Is AI More Creative Than Us?
Gemma Milneon 21 June, 2016 at 08:06
Artificial intelligence is trendy in marketing. It can help you plan your media placement, it can help you analyse the sentiment of your consumers, and it can even reply to your emails. But this year at Cannes Lions, The Drum took AI in marketing a step further, partnering with IBM Watson to resurrect David Ogilvy.
This ambitious project, entitled ‘Bottling The Best’, fed IBM’s Watson with all of Ogilvy’s writings, television appearances, soundbites, and memos, and created a tool which could respond to questions as if Ogilvy himself was the interviewee. Taking the concept a step further, Watson could then replicate the program, taking any of our thought leaders, trend setters and rule creators, and bringing their ideas into our digital world.
The concept is fascinating — what would David Ogilvy think of programmatic, Siri, Snapchat, on-demand services, the sharing economy, and Uber? But it also begs the question; if we can ‘bring back’ the most effective marketers and train them in the way our brave new world works, do we need any new thought leaders? And possibly more worryingly for the majority of us — do we need any new marketers at all?
The Drum not only tasked Watson with looking into the past, but also with looking ahead. This week, they are testing the predictive capabilities of Watson on creative work. They fed the programme historical data on Cannes entries which won and which didn’t. Watson has found patterns amongst that mass of data to identify what makes a winning piece and why. For agencies all over the world, it sounds like the golden ticket to fame and fortune, but surely this application runs the risk of standardizing our work in future years? And if so, will it continue to win?
For both of The Drum’s experiments with Watson’s artificial intelligence (both of which are mighty in their concept and result), it does seem to point towards a convergence of ideas; a world where we are creating based solely on previous trends and thoughts, a world where we are honing in on the ‘perfect’ method, a world where there seems to be no room for rogue genius.
But that doesn’t really sound like thought leadership, or Lions winners. Aren’t our celebrated visionaries and our venerated creations the ones which zagged when the others zigged?
For me, creativity is about the ‘new’ – ideas which don’t feel like they are a product of success from before, but instead a concept which takes us into a brand new universe.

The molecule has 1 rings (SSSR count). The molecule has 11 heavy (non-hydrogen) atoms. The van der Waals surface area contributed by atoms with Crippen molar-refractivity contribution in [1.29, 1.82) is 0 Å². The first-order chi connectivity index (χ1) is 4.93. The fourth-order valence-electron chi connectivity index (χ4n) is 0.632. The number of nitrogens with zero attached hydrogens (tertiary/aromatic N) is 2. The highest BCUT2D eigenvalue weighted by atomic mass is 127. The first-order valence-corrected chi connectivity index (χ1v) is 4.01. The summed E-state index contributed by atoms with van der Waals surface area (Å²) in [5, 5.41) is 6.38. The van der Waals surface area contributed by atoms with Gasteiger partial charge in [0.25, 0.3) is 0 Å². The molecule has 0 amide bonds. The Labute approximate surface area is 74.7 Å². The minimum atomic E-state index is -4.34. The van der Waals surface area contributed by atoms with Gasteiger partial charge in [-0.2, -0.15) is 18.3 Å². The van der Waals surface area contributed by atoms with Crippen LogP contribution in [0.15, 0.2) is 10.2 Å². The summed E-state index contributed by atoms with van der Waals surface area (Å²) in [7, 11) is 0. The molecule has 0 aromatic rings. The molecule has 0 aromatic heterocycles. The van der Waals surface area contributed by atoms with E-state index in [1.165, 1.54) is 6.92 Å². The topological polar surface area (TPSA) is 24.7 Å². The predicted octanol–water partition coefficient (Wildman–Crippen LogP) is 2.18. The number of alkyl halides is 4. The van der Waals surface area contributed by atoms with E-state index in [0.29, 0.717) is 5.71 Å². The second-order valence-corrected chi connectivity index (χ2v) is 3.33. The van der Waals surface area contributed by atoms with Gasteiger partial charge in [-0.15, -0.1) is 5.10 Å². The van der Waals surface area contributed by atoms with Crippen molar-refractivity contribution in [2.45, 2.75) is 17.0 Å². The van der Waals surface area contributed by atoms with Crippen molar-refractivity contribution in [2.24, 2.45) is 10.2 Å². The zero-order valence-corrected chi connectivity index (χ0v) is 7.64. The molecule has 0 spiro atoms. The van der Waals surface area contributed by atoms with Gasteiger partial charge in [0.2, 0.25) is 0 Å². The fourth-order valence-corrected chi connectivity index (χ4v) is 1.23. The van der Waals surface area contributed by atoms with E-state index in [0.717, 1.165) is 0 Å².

David Shing spoke at The Drum’s AI launch event about Watson’s inability to stumble upon things; so does that mean that creativity, in our digital age of data-informed decisions and conversion of perfect method, is happenstance? The ability to take in the information from the past, let it guide your learning and your inspiration, but to then simply buck the trend and come up with something new, needed and non-attributable? If so, it sounds like computers indeed will never replace us.
The dream doesn’t last for long though, with Alphabet’s Eric Schmidt speaking on a panel today about Google Deepmind’s AlphaGo, a computer programme capable of beating humans at the infamously complicated game Go. He spoke about the fact that AlphaGo was not trained specifically on the game, but instead was programmed to display intuition; it makes moves because they ‘feel’ right.
Think about that for a second. A computer programme which can ‘just know’, can ‘have a hunch’, can ‘happen upon’ ideas…
The Drum’s experiments with IBM Watson prove that AI can be a genuine asset in complex data analysis and short term predictions (especially if you take that power out of the marketing world and apply it to health and poverty), but in terms of creative thought, it’s limited in that in ‘creates’ solely through historical input.
For AlphaGo though, there’s something to really ponder. Right now, our creative ideas are made up of so much more than an ancient Chinese board game — but I doubt it’ll be long before computers are going beyond analysis based on past events and are ‘feeling’ their way through new problems and new challenges, getting rid of the need for thought leaders and creative thinkers, from both the past and the present.